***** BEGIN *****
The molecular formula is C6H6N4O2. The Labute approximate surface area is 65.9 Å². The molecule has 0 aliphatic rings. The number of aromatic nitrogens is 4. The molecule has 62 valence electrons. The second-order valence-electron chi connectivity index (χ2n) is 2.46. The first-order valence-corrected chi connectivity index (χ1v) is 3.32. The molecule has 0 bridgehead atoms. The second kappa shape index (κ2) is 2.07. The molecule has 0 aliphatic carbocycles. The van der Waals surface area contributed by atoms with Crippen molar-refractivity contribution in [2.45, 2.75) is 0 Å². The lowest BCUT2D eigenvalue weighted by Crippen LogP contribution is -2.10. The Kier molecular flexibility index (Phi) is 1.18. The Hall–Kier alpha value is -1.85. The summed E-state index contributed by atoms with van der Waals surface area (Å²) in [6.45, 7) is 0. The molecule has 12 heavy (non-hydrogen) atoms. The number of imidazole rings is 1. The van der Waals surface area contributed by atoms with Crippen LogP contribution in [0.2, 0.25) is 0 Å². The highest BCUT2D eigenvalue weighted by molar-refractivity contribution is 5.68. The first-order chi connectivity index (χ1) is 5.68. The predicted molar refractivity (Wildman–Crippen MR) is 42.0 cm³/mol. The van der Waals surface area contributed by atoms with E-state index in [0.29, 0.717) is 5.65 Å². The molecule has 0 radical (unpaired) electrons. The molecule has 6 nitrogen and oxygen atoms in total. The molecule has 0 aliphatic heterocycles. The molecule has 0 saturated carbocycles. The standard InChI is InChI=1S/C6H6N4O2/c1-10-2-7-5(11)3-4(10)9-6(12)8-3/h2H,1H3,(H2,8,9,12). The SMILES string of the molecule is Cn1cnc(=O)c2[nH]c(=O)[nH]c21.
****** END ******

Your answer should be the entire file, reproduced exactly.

The molecular formula is C6H6N4O2. The Labute approximate surface area is 65.9 Å². The molecule has 0 aliphatic rings. The number of aromatic nitrogens is 4. The molecule has 62 valence electrons. The second-order valence-electron chi connectivity index (χ2n) is 2.46. The first-order valence-corrected chi connectivity index (χ1v) is 3.32. The molecule has 0 bridgehead atoms. The second kappa shape index (κ2) is 2.07. The molecule has 0 aliphatic carbocycles. The van der Waals surface area contributed by atoms with Crippen molar-refractivity contribution in [2.45, 2.75) is 0 Å². The lowest BCUT2D eigenvalue weighted by Crippen LogP contribution is -2.10. The Kier molecular flexibility index (Phi) is 1.18. The Hall–Kier alpha value is -1.85. The summed E-state index contributed by atoms with van der Waals surface area (Å²) in [6.45, 7) is 0. The molecule has 12 heavy (non-hydrogen) atoms. The number of imidazole rings is 1. The van der Waals surface area contributed by atoms with Crippen LogP contribution in [0.2, 0.25) is 0 Å². The highest BCUT2D eigenvalue weighted by molar-refractivity contribution is 5.68. The first-order chi connectivity index (χ1) is 5.68. The predicted molar refractivity (Wildman–Crippen MR) is 42.0 cm³/mol. The van der Waals surface area contributed by atoms with E-state index in [0.29, 0.717) is 5.65 Å². The molecule has 0 radical (unpaired) electrons. The molecule has 6 nitrogen and oxygen atoms in total. The molecule has 0 aliphatic heterocycles. The molecule has 0 saturated carbocycles. The standard InChI is InChI=1S/C6H6N4O2/c1-10-2-7-5(11)3-4(10)9-6(12)8-3/h2H,1H3,(H2,8,9,12). The SMILES string of the molecule is Cn1cnc(=O)c2[nH]c(=O)[nH]c21.